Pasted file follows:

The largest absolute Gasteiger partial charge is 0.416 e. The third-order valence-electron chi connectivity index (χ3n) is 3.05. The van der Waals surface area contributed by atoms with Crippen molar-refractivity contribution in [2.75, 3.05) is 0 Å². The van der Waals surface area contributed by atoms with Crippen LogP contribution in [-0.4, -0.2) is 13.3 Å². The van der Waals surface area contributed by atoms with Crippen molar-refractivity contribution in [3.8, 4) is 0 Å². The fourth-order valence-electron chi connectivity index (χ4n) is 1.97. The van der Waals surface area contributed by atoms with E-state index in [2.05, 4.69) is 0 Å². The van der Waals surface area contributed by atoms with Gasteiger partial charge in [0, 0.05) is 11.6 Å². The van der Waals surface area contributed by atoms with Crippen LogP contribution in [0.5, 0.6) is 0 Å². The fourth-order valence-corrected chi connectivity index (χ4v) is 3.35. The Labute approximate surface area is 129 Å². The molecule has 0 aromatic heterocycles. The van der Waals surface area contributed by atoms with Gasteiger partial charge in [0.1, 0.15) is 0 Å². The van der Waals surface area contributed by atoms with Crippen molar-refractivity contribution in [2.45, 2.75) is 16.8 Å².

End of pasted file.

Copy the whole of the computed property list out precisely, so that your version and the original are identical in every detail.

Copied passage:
The largest absolute Gasteiger partial charge is 0.416 e. The third-order valence-electron chi connectivity index (χ3n) is 3.05. The van der Waals surface area contributed by atoms with Crippen molar-refractivity contribution in [2.75, 3.05) is 0 Å². The van der Waals surface area contributed by atoms with Crippen LogP contribution in [-0.4, -0.2) is 13.3 Å². The van der Waals surface area contributed by atoms with Crippen molar-refractivity contribution in [3.8, 4) is 0 Å². The fourth-order valence-electron chi connectivity index (χ4n) is 1.97. The van der Waals surface area contributed by atoms with E-state index in [2.05, 4.69) is 0 Å². The van der Waals surface area contributed by atoms with Gasteiger partial charge in [0, 0.05) is 11.6 Å². The van der Waals surface area contributed by atoms with Crippen LogP contribution in [0.5, 0.6) is 0 Å². The fourth-order valence-corrected chi connectivity index (χ4v) is 3.35. The Labute approximate surface area is 129 Å². The molecule has 0 aromatic heterocycles. The van der Waals surface area contributed by atoms with Gasteiger partial charge in [0.1, 0.15) is 0 Å². The van der Waals surface area contributed by atoms with Crippen molar-refractivity contribution in [2.45, 2.75) is 16.8 Å².